• The Bill would impose trading-related compliance requirements for public companies as a matter of federal securities law. Although most companies already have policies in place, they generally are not required by federal law. This new legal requirement would create the risk of SEC enforcement action against a company if the SEC concludes that a company’s policies are not reasonably designed. It also would increase the risk of an investigation into a company’s policies, including the company’s enforcement of these policies, as opposed to investigations focused solely on individuals who traded or tipped others. This type of corporate liability currently applies to regulated entities, such as broker-dealers and investment advisers, but would be new for most public companies.
  • While current policies are generally focused on material information, the Bill would require that policies and procedures also address nonmaterial information if the company is required to file a Form 8-K or elects to file a discretionary Form 8-K. These policies also would need to address circumstances that may arise unexpectedly, unlike regular blackout periods that align with quarterly earnings releases.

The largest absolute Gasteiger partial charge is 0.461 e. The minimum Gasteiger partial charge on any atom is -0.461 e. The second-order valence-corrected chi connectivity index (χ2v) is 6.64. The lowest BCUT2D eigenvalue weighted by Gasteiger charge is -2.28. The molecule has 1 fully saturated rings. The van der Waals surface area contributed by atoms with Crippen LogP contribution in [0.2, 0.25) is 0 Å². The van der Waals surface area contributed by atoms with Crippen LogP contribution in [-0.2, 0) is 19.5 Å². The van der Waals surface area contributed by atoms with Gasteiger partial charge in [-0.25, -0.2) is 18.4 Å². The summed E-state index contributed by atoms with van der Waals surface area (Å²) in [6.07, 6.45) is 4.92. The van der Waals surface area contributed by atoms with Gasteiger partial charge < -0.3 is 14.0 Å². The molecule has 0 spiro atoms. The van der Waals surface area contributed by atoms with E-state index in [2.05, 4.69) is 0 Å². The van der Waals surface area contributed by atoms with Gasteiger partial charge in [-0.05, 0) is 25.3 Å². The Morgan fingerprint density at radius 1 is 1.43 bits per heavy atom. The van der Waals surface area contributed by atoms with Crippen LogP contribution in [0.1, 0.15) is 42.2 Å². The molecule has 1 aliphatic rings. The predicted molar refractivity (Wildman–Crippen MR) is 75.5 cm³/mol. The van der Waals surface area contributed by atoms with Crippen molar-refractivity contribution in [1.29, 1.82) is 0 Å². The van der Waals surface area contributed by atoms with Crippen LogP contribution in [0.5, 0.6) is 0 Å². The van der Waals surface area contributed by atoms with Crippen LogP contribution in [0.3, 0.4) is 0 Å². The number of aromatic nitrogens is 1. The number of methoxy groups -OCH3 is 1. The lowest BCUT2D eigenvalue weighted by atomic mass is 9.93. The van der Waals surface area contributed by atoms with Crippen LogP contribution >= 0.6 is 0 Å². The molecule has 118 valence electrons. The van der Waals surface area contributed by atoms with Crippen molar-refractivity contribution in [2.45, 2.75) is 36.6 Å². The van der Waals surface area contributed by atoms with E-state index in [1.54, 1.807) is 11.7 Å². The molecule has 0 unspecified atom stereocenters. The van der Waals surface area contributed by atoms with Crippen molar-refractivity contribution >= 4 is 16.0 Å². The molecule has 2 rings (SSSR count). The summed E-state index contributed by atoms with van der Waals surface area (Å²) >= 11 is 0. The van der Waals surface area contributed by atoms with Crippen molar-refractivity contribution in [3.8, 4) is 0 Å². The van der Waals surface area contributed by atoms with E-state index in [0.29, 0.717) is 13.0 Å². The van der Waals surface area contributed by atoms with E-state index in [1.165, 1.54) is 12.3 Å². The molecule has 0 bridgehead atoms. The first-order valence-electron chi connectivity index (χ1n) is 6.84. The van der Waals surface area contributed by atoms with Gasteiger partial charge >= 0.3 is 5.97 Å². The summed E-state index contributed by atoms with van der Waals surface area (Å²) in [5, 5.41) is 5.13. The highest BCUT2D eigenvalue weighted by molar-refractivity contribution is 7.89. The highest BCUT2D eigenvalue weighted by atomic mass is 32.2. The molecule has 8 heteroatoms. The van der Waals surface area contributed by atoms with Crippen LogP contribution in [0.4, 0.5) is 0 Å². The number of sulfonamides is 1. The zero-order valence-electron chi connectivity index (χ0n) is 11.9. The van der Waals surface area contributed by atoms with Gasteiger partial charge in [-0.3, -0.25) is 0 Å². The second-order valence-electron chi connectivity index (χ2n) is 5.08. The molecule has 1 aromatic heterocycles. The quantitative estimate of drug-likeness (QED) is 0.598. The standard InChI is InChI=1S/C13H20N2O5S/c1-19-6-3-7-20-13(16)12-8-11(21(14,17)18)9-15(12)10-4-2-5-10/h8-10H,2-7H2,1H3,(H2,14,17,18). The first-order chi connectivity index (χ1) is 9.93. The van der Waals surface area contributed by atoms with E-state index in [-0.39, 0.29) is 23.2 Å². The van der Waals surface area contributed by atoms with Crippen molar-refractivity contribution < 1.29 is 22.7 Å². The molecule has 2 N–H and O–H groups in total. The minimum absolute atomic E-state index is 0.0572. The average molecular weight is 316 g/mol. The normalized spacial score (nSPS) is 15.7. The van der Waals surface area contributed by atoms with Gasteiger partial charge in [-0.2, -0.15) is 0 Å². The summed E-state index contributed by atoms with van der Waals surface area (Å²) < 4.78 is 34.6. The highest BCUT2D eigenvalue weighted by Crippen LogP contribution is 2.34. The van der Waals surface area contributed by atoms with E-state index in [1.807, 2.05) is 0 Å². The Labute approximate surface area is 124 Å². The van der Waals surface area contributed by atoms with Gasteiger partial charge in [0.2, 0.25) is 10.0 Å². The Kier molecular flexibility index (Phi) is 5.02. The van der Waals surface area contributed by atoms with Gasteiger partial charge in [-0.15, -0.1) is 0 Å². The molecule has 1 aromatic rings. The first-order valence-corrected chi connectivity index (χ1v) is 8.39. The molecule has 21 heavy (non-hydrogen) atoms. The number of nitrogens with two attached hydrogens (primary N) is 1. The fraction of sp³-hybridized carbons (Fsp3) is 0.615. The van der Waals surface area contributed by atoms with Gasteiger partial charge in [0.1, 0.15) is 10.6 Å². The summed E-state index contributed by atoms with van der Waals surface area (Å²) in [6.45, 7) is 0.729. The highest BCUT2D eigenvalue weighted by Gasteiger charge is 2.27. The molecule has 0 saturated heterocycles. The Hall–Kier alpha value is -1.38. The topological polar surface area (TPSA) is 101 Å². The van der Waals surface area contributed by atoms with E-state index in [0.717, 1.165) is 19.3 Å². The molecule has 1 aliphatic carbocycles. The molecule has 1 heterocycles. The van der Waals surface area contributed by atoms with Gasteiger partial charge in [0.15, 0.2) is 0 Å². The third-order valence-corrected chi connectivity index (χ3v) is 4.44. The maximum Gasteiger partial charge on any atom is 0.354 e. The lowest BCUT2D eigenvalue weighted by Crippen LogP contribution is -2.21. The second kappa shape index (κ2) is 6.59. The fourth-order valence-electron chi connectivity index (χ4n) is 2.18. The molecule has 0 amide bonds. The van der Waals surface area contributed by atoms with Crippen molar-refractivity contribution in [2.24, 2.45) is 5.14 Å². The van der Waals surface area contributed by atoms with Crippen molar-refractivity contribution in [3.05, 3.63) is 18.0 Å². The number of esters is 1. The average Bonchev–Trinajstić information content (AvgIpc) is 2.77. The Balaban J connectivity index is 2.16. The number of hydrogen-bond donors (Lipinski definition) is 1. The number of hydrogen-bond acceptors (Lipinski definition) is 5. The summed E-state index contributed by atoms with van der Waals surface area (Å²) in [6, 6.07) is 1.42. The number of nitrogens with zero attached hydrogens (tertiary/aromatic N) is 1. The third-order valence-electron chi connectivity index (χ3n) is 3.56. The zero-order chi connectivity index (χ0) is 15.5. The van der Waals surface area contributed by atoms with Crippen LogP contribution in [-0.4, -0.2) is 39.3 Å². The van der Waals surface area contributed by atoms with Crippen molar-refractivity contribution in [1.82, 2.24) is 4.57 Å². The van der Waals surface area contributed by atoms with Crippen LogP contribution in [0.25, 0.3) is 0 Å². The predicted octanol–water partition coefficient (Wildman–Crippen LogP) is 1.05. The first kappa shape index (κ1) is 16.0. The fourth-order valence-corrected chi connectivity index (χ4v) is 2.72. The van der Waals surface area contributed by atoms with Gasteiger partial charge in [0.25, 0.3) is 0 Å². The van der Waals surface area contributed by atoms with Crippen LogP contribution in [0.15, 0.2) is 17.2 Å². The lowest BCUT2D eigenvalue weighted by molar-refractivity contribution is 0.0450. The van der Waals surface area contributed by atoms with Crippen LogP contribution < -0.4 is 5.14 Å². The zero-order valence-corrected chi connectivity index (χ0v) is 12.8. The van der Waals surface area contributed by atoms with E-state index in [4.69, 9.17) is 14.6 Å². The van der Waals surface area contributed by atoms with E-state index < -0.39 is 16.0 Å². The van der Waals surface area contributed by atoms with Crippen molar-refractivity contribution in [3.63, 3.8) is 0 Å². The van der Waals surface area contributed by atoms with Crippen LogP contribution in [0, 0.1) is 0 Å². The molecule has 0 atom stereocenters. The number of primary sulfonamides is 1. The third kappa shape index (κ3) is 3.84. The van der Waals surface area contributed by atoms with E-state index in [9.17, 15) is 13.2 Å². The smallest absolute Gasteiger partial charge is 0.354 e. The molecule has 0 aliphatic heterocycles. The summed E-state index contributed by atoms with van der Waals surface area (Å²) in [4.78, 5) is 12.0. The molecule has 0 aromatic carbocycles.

• As drafted, the Bill raises questions as to the identification of “the date on which the issuer determines it will disclose such event” for discretionary Form 8-K filings, which is the date from which trading would be prohibited. Absent clarification, the rules could discourage public companies from keeping the market informed through discretionary disclosures and filings.
  • By prohibiting trading without reference to intent, the rules would make SEC enforcement investigations much more likely when trading occurs within 8-K Gaps, even if that trading were inadvertent.
  • In August 2019, the SEC brought its first Reg FD action in over five years, an indicator of potential renewed enforcement interest in Reg FD and a focus on disclosure-related actions against public companies more broadly.

The Bill will impact public companies only if the Senate passes it and President Trump signs the legislation into law. However, the Bill’s broad bipartisan support suggests that some of the legal obligation of preventing insider trading, currently borne primarily by regulated entities such as broker- dealers, investment advisers, and stock exchanges, could soon be shared by public companies—who typically are the victims of insider trading when it occurs.